3. Blinded by success. I would never assume that my four-year-old who plays soccer is the best he will ever be at the game. However, owners may tend to assume that as adults and professionals they have stopped growing. Sure, they may learn new technical skills, but they also need to be willing to work on themselves and their team members, even the star players, to grow professionally. Both successful owners and key team players must be challenged in order to not lose motivation, and this must be a purposeful activity.
  4. Forgetting their least favorite basics.  In order to start a business, you have to get a lot of things right, and not all of them are an individual owner’s favorite things to do consistently and purposefully. These might include:
    1. Hiring the right people, through a careful process
    2. Measuring performance and providing routine accountability
    3. Innovation in sales and marketing
    4. Providing structure to enable the team to be successful
    5. Watching the profitability and not just the growth in revenue
    6. Watching the top-line revenue and not just the profit margin
  5. Too much, or not enough, delegation.  Out of a desire for life balance after working so hard to bring the business to this level of success, owners may move too far out of the business, assuming their wonderful team can handle it without their leadership involvement. On the other hand, the owner may also desire to micromanage what is most important – often an area they may have a greater ability to execute than anyone on the team. Certain things need to be delegated, and others don’t. When tasks are delegated, certain reporting structures and accountabilities must be in place to ensure the owner still experiences the results they desire.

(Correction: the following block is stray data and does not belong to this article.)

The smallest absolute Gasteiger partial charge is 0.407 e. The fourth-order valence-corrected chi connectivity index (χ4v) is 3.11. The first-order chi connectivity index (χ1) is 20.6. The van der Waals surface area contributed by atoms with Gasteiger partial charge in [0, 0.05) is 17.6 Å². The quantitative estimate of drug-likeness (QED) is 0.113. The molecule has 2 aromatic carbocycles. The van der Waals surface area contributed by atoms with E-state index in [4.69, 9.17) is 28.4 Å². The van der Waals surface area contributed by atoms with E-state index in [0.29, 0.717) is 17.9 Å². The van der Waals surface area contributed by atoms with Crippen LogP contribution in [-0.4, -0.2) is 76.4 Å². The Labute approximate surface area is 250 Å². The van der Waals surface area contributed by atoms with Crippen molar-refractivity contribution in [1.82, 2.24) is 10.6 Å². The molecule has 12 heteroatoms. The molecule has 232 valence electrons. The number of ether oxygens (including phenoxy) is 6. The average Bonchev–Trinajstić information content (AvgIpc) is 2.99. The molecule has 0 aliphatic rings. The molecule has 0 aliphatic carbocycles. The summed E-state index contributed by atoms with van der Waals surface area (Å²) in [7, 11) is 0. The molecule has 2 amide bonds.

Has your level of success been stalled due to one of these mistakes?

“Good” isn’t enough, bring me the data!

17 Apr
by Bridget DiCello

“How is … going?”  You fill in the blank.  What have you asked your team about?  Projects?  Sales?   Customer satisfaction?   Daily tasks?

And have you heard in response, “Good!” or “Fine.” and wondered just what those phrases really meant?  Sometimes they mean to communicate:

  1. “Things are not all that great right now, but we’ve got a solid plan to address them.”
  2. “I’m really not sure how things are going, but nothing appears to be in fire, so I think we’re okay.”
  3. “If I say, ‘Good!’ or ‘Fine.’ you will not worry as much and give me some room to go figure out how things are really going.